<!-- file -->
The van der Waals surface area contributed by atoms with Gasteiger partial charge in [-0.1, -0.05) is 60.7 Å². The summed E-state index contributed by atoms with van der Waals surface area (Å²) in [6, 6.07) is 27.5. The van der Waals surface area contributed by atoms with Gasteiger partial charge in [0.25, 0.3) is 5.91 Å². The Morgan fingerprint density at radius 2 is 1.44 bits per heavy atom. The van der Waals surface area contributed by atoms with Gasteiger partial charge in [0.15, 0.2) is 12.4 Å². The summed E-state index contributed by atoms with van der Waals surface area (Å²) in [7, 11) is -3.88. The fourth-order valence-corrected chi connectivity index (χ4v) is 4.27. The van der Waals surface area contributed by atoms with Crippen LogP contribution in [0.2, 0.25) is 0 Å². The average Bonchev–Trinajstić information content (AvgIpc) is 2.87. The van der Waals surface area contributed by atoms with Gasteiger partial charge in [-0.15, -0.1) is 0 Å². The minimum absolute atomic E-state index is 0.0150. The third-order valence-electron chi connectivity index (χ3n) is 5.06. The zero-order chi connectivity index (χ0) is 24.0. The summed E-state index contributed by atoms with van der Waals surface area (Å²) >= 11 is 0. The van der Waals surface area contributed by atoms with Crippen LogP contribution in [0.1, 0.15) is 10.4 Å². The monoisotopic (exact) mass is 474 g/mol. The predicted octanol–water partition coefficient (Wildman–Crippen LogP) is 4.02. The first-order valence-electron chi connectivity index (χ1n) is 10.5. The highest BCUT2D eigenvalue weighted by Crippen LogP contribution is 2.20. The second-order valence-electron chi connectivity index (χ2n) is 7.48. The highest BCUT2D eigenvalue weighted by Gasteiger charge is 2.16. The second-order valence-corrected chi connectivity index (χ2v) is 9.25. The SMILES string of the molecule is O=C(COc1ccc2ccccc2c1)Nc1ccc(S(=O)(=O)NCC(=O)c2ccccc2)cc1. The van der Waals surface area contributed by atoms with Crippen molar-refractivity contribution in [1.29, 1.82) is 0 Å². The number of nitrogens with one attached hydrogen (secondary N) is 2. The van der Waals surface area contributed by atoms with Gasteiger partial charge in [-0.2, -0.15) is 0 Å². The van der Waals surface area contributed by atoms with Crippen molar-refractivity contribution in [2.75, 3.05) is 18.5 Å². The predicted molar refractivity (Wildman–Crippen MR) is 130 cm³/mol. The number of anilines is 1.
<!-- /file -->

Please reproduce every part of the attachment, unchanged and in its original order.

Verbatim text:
The van der Waals surface area contributed by atoms with Gasteiger partial charge in [-0.1, -0.05) is 60.7 Å². The summed E-state index contributed by atoms with van der Waals surface area (Å²) in [6, 6.07) is 27.5. The van der Waals surface area contributed by atoms with Gasteiger partial charge in [0.25, 0.3) is 5.91 Å². The Morgan fingerprint density at radius 2 is 1.44 bits per heavy atom. The van der Waals surface area contributed by atoms with Gasteiger partial charge in [0.15, 0.2) is 12.4 Å². The summed E-state index contributed by atoms with van der Waals surface area (Å²) in [7, 11) is -3.88. The fourth-order valence-corrected chi connectivity index (χ4v) is 4.27. The van der Waals surface area contributed by atoms with Crippen LogP contribution in [0.2, 0.25) is 0 Å². The average Bonchev–Trinajstić information content (AvgIpc) is 2.87. The van der Waals surface area contributed by atoms with Gasteiger partial charge in [-0.15, -0.1) is 0 Å². The minimum absolute atomic E-state index is 0.0150. The third-order valence-electron chi connectivity index (χ3n) is 5.06. The zero-order chi connectivity index (χ0) is 24.0. The summed E-state index contributed by atoms with van der Waals surface area (Å²) >= 11 is 0. The van der Waals surface area contributed by atoms with Crippen LogP contribution in [0.1, 0.15) is 10.4 Å². The monoisotopic (exact) mass is 474 g/mol. The predicted octanol–water partition coefficient (Wildman–Crippen LogP) is 4.02. The first-order valence-electron chi connectivity index (χ1n) is 10.5. The highest BCUT2D eigenvalue weighted by Crippen LogP contribution is 2.20. The second-order valence-electron chi connectivity index (χ2n) is 7.48. The highest BCUT2D eigenvalue weighted by Gasteiger charge is 2.16. The second-order valence-corrected chi connectivity index (χ2v) is 9.25. The SMILES string of the molecule is O=C(COc1ccc2ccccc2c1)Nc1ccc(S(=O)(=O)NCC(=O)c2ccccc2)cc1. The van der Waals surface area contributed by atoms with Crippen molar-refractivity contribution in [1.29, 1.82) is 0 Å². The number of nitrogens with one attached hydrogen (secondary N) is 2. The van der Waals surface area contributed by atoms with Gasteiger partial charge in [-0.2, -0.15) is 0 Å². The van der Waals surface area contributed by atoms with Crippen molar-refractivity contribution in [2.75, 3.05) is 18.5 Å². The predicted molar refractivity (Wildman–Crippen MR) is 130 cm³/mol. The number of anilines is 1.